They employed a hybrid model of analysis, assembled using concepts/interpretations such as social network analysis (SNA), social capital, small worlds, actor-network theory (ANT) and in so doing, sought to determine whether it is appropriate to use networks as analytical tools or simply as metaphors. Participants in the project were invited to illustrate how they visualised the project-related networks in which they were involved. The diagrams generated provided the initial data for analysis. Despite being widely disparate in form, the illustrations lent themselves to being interpreted largely as ego-centric networks in which certain individuals are key. Although SNA would seem to be the most obvious lens to bring to bear, the authors drew from it only those terms and concepts which proved more informative, leaving behind the more quantitative elements which were felt to be less revealing.Read More »
Hine sees the Internet manifest in three ways which are likely to challenge the ethnographer’s talents:
Embedded: rather than the separate domain associated with views of ‘cyberspace’ as a place where people ‘went’ and became part of a separate culture, another view is of the Internet embedded in and a natural part of people’s lives. The Internet can now travel with you, forming part of whatever experience you are enjoying. Here it is no longer a single cultural artefact, but different and multiple depending on the people using it. This shifts the focus for the ethnographer onto the people using it, the context within which that use is made and the practices that develop. The Internet both complements and is embedded in analogue media, whether being integrated in newsprint, referenced in urls on products bought in the supermarket or extending the lexicon of our dictionaries.
Embodied: The Internet is a place where we, as embodied social beings, can express ourselves in different ways. Early studies explored how people entered this new, virtual world, becoming disembodied and adopting dislocated alternative identities. Whilst this may still be true for some, we can now conceive of the Internet as sitting alongside, contributing to and enriching our embodied experience, rather than replacing it. Our Internet experiences run both in parallel to our offline experiences, but are consecutively interwoven with it and manifest in multiple ways. Social media provide us with the opportunity to present our embodied selves in different ways, rather than leaving the body behind to assume an alternative online identity (though some people in some circumstances still of course do that).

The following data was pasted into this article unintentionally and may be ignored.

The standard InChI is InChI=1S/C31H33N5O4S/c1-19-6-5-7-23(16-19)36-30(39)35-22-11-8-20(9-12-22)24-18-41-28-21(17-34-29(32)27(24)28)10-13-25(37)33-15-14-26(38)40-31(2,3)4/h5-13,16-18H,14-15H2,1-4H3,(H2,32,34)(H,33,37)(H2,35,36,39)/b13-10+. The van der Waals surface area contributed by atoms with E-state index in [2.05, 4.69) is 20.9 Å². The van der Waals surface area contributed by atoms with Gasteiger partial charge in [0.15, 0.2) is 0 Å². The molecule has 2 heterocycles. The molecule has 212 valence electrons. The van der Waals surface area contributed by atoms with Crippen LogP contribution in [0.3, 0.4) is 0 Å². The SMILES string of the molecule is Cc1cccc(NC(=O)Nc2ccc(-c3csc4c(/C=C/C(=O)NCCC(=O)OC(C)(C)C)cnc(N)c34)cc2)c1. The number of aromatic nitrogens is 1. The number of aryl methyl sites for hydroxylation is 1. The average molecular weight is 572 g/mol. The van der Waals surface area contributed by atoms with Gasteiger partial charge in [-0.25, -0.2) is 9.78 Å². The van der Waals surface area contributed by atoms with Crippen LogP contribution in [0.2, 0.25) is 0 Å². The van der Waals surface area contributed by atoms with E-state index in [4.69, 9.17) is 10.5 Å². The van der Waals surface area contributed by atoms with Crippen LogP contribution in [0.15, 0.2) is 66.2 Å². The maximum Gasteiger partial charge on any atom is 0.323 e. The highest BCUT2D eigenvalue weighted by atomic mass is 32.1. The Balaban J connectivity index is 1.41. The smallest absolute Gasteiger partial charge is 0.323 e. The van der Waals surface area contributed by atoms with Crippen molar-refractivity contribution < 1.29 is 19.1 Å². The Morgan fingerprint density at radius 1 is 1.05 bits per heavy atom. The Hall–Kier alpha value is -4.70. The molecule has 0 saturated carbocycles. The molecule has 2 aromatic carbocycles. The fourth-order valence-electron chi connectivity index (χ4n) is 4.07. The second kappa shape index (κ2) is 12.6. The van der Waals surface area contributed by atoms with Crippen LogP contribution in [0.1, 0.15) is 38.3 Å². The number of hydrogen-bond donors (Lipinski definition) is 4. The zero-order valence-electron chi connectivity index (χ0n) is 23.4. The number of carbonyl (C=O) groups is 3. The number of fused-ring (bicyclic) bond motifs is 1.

Everyday: Here the Internet is viewed as unremarkable, mundane and is no longer a distinct aspect of our lives. It challenges the ethnographer to tease out what has become hidden by being amalgamated into our daily existence and no longer on the surface. To find out what is some actually doing when they say they ‘Facebooked him’ requires us to reopen the black box. The ethnographer will need to coax from the participant how they achieved a remarkable act, whilst being unaware of the unremarkable means used to achieve it.
The consequence of these views is that our approach must leave behind the notion of online and offline, since the themes we explore will either traverse that boundary, or not even perceive its existence.